Potato Blight – How To Spot Potato Blight And Manage It

Potato blight is a fungal disease that can affect potatoes and tomato plants. It blows in on the wind which means that even an uninfected plot can become infected. Once you get the blight it will stay in the soil for years and is very difficult to get rid of. It thrives in damp conditions and you can help prevent blight by watering your potatoes at the base of the plant rather than on the leaves.

The following video will give you some tips and advice on how to combat the blight.


Potato blight can be spotted by the leaves of your plants by brown spots and the leaves starting to go curl up.

Potato Blight Infecting Leaves

The picture above shows you potato blight affecting leaves. The stems will also turn brown and eventually the whole plant will start to die back.

Potato Blight On Stems

When you find potato blight on your plants you need to remove any infected leaves. These must not be composted and needs to be removed from your growing site and destroyed. Composting them will put the blight fungus in your compost which you will then spread all over the ground when you use it.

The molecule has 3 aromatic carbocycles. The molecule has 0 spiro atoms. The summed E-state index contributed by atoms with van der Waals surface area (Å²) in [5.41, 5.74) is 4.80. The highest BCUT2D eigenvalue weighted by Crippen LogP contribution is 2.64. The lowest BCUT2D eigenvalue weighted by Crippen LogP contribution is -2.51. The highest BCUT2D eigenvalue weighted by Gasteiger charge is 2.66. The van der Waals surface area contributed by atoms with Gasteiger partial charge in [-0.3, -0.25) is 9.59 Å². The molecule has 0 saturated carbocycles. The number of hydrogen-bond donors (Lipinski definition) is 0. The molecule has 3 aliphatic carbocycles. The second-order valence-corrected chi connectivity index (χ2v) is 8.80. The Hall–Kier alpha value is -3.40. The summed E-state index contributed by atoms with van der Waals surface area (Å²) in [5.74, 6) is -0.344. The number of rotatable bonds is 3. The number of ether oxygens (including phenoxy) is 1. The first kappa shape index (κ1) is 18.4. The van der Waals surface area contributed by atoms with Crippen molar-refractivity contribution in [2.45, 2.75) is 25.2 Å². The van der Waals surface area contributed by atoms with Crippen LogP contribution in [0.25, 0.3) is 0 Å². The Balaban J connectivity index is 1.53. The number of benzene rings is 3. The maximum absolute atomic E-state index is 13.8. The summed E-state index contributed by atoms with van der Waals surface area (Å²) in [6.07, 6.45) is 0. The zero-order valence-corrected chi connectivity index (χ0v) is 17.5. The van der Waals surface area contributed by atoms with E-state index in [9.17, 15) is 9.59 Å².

Once the blight has really taken hold then you need to cut the foliage off your plants, i.e. cut them down to ground level. This will stop the infection from spreading. Again, this foliage needs removing and destroying. Keep watering your potatoes, particularly when it is dry, as they will swell up some more even like this.

You can leave the potatoes in the ground for some weeks, harvesting them as you need them, though if the weather becomes particularly wet you need to lift them all and store them so they do not rot. I lifted all of my potatoes because there was quite a lot of slug and wire worm damage which I was worried would damage a lot of the crop.

Potato blight is very hard to protect yourself against but there are sprays you can use on your potato leaves but this just seems to delay the blight taking hold rather than prevent it completely. You can buy blight resistant varieties of potatoes. The blight resistant variety I planted seems to have resisted the blight long enough to flower and mature though the plants are now starting to become infected.

Potato blight is a major problem for many growers and if you plant your potatoes early and take the steps above then you can get it under control. Once you have the blight then you can use blight resistant varieties of potatoes which will hopefully resist the blight long enough for the potatoes to mature.


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